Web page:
All employers should review the CDC’s complete Guidance for Businesses and Employers. The CDC’s guidance is not a legal mandate for employers. OSHA and many state laws, however, impose a general duty on all employers to provide workers with work environments free from recognized hazards. Federal and state mandatory requirements may apply, particularly in higher risk industries, to prevent occupational exposure to COVID-19.

OSHA Provides Guidance for All Employers and Specific Guidance for Certain Industries

OSHA has published detailed information on hazard recognition, medical information, potentially applicable OSHA standards, control and prevention, as well as additional resources and information about workers’ rights. As OSHA explains, without sustained human-to-human transmission, most U.S. workers remain at low risk of exposure and infection. However, OSHA identifies important but common sense practices for all workers and employers to help prevent worker exposure to COVID-19: proper handwashing including the use of alcohol-based rub (hand sanitizer), avoid touching eyes, nose, or mouth with unwashed hands, and avoid close contact with sick people.

Certain groups of workers, especially those in healthcare, are at a higher risk for potential exposure and employers and workers must take additional precautions. OSHA provides additional guidance for groups of workers with increased risk of exposure, including:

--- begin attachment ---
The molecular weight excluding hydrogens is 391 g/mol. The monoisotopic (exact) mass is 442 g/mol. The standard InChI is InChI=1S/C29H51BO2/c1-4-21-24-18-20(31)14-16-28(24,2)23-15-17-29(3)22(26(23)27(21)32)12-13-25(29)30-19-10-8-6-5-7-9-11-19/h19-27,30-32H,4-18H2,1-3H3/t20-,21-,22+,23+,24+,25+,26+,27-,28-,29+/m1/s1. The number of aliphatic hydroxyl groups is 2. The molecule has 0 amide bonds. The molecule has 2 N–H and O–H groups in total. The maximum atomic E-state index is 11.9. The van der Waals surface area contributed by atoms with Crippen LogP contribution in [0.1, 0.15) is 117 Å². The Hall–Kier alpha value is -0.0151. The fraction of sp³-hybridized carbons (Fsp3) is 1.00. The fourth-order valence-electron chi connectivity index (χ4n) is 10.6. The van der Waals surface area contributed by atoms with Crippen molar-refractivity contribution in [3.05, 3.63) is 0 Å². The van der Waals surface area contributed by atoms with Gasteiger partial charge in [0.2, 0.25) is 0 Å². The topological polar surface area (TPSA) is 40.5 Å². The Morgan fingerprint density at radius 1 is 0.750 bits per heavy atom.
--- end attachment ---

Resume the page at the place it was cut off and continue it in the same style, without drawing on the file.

The CDC also has  published guidance for healthcare professionals and laboratories.

Employers with Workers in California Should Review New Cal/OSHA Guidelines

Cal/OSHA also issued guidance on requirements to protect healthcare workers from COVID-19. The guidance covers the safety requirements when providing care for suspected or confirmed patients of the respiratory disease or when handling pathogens in laboratory settings. COVID-19 is an airborne infectious disease covered by Cal/OSHA’s Aerosol Transmissible Diseases (ATD) standard, which requires employers to protect workers from diseases and pathogens transmitted by aerosols and droplets. The ATD standard applies in healthcare facilities, laboratories, public health services, police services, and other locations where employees are reasonably anticipated to be exposed to confirmed or suspected cases of aerosol transmissible diseases. The ATD standard requires employers to have an ATD Exposure Control Plan that includes procedures to identify COVID-19 cases, provision of appropriate personal protective equipment, among other things. Employers also must provide training for their employees covering many items related to COVID-19, such as the signs and symptoms, modes of transmission, methods to prevent exposure, and personal protective equipment.


Employers should continue to monitor information coming from state and local health departments and promptly report any suspected cases of COVID-19 to the local health department. Healthcare employers should consult guidance from OSHA, the CDC, and other relevant agencies. This is a rapidly evolving situation and all information in this update is subject to change. For the latest information, please review the relevant agency communications.

Article Courtesy of Jackson Lewis